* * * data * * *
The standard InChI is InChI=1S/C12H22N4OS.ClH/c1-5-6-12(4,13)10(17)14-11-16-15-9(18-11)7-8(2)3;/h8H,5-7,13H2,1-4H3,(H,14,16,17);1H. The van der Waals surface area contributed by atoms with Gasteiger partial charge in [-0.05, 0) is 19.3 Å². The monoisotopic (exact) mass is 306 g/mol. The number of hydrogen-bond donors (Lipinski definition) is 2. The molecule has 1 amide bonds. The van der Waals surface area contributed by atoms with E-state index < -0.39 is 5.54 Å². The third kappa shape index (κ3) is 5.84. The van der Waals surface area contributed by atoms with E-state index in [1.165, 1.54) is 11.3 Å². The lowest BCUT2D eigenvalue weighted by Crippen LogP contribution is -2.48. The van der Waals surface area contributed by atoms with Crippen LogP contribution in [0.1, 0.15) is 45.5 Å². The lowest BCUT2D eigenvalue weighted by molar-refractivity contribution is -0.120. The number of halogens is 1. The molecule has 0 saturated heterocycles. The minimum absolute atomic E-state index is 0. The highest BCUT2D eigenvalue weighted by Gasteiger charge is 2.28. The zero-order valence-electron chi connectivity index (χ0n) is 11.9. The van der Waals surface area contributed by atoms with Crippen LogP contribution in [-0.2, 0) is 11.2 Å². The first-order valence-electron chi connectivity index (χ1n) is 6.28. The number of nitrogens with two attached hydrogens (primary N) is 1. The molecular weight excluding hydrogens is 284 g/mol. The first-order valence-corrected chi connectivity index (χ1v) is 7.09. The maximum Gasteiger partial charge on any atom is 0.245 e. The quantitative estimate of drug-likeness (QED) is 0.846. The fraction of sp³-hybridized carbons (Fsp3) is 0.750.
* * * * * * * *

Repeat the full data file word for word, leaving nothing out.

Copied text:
The standard InChI is InChI=1S/C12H22N4OS.ClH/c1-5-6-12(4,13)10(17)14-11-16-15-9(18-11)7-8(2)3;/h8H,5-7,13H2,1-4H3,(H,14,16,17);1H. The van der Waals surface area contributed by atoms with Gasteiger partial charge in [-0.05, 0) is 19.3 Å². The monoisotopic (exact) mass is 306 g/mol. The number of hydrogen-bond donors (Lipinski definition) is 2. The molecule has 1 amide bonds. The van der Waals surface area contributed by atoms with E-state index < -0.39 is 5.54 Å². The third kappa shape index (κ3) is 5.84. The van der Waals surface area contributed by atoms with E-state index in [1.165, 1.54) is 11.3 Å². The lowest BCUT2D eigenvalue weighted by Crippen LogP contribution is -2.48. The van der Waals surface area contributed by atoms with Crippen LogP contribution in [0.1, 0.15) is 45.5 Å². The lowest BCUT2D eigenvalue weighted by molar-refractivity contribution is -0.120. The number of halogens is 1. The molecule has 0 saturated heterocycles. The minimum absolute atomic E-state index is 0. The highest BCUT2D eigenvalue weighted by Gasteiger charge is 2.28. The zero-order valence-electron chi connectivity index (χ0n) is 11.9. The van der Waals surface area contributed by atoms with Crippen LogP contribution in [-0.2, 0) is 11.2 Å². The first-order valence-electron chi connectivity index (χ1n) is 6.28. The number of nitrogens with two attached hydrogens (primary N) is 1. The molecular weight excluding hydrogens is 284 g/mol. The first-order valence-corrected chi connectivity index (χ1v) is 7.09. The maximum Gasteiger partial charge on any atom is 0.245 e. The quantitative estimate of drug-likeness (QED) is 0.846. The fraction of sp³-hybridized carbons (Fsp3) is 0.750.